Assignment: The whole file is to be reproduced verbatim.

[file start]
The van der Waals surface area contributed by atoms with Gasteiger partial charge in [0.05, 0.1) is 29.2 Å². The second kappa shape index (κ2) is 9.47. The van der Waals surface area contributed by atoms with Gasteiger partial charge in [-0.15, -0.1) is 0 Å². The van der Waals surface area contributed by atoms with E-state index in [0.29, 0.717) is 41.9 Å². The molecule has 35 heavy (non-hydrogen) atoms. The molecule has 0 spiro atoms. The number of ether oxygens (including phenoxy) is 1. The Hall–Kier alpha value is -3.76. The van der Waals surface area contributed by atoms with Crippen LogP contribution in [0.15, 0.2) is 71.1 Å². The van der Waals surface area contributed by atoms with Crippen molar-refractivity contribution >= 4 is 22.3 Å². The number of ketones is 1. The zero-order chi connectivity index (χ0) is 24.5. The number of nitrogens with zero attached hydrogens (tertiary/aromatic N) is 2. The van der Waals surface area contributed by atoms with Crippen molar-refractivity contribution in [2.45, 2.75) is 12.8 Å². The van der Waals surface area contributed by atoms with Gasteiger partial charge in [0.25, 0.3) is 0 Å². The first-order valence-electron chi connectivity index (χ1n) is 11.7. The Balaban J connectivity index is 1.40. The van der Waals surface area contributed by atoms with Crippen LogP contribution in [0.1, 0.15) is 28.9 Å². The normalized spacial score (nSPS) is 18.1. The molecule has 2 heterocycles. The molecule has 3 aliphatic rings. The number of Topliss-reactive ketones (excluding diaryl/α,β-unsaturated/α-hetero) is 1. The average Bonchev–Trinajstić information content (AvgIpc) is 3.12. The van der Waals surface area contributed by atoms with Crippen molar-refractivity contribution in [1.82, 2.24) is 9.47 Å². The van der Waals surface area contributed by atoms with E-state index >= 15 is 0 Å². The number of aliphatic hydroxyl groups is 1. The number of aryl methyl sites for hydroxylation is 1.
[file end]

The van der Waals surface area contributed by atoms with Gasteiger partial charge in [0.05, 0.1) is 29.2 Å². The second kappa shape index (κ2) is 9.47. The van der Waals surface area contributed by atoms with Gasteiger partial charge in [-0.15, -0.1) is 0 Å². The van der Waals surface area contributed by atoms with E-state index in [0.29, 0.717) is 41.9 Å². The molecule has 35 heavy (non-hydrogen) atoms. The molecule has 0 spiro atoms. The number of ether oxygens (including phenoxy) is 1. The Hall–Kier alpha value is -3.76. The van der Waals surface area contributed by atoms with Crippen LogP contribution in [0.15, 0.2) is 71.1 Å². The van der Waals surface area contributed by atoms with Crippen molar-refractivity contribution >= 4 is 22.3 Å². The number of ketones is 1. The zero-order chi connectivity index (χ0) is 24.5. The number of nitrogens with zero attached hydrogens (tertiary/aromatic N) is 2. The van der Waals surface area contributed by atoms with Crippen molar-refractivity contribution in [2.45, 2.75) is 12.8 Å². The van der Waals surface area contributed by atoms with Gasteiger partial charge in [0.25, 0.3) is 0 Å². The first-order valence-electron chi connectivity index (χ1n) is 11.7. The Balaban J connectivity index is 1.40. The van der Waals surface area contributed by atoms with Crippen LogP contribution in [0.1, 0.15) is 28.9 Å². The normalized spacial score (nSPS) is 18.1. The molecule has 2 heterocycles. The molecule has 3 aliphatic rings. The number of Topliss-reactive ketones (excluding diaryl/α,β-unsaturated/α-hetero) is 1. The average Bonchev–Trinajstić information content (AvgIpc) is 3.12. The van der Waals surface area contributed by atoms with Crippen molar-refractivity contribution in [1.82, 2.24) is 9.47 Å². The van der Waals surface area contributed by atoms with E-state index >= 15 is 0 Å². The number of aliphatic hydroxyl groups is 1. The number of aryl methyl sites for hydroxylation is 1.